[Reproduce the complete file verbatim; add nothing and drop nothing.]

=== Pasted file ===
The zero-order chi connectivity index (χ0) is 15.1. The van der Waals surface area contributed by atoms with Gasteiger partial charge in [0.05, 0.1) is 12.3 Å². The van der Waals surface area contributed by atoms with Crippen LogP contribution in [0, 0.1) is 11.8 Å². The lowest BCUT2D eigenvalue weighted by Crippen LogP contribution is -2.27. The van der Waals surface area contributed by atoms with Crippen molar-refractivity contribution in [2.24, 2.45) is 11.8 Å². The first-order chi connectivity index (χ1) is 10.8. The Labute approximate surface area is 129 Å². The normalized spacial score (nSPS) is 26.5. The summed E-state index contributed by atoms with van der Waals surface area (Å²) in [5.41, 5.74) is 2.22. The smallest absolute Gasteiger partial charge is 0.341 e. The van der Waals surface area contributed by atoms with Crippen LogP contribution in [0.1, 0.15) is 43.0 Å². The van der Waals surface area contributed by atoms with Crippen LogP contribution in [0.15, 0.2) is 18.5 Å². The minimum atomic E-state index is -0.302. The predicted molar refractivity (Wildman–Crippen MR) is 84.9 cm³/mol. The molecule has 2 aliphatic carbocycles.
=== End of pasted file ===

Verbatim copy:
The zero-order chi connectivity index (χ0) is 15.1. The van der Waals surface area contributed by atoms with Gasteiger partial charge in [0.05, 0.1) is 12.3 Å². The van der Waals surface area contributed by atoms with Crippen LogP contribution in [0, 0.1) is 11.8 Å². The lowest BCUT2D eigenvalue weighted by Crippen LogP contribution is -2.27. The van der Waals surface area contributed by atoms with Crippen molar-refractivity contribution in [2.24, 2.45) is 11.8 Å². The first-order chi connectivity index (χ1) is 10.8. The Labute approximate surface area is 129 Å². The normalized spacial score (nSPS) is 26.5. The summed E-state index contributed by atoms with van der Waals surface area (Å²) in [5.41, 5.74) is 2.22. The smallest absolute Gasteiger partial charge is 0.341 e. The van der Waals surface area contributed by atoms with Crippen LogP contribution in [0.1, 0.15) is 43.0 Å². The van der Waals surface area contributed by atoms with Crippen LogP contribution in [0.15, 0.2) is 18.5 Å². The minimum atomic E-state index is -0.302. The predicted molar refractivity (Wildman–Crippen MR) is 84.9 cm³/mol. The molecule has 2 aliphatic carbocycles.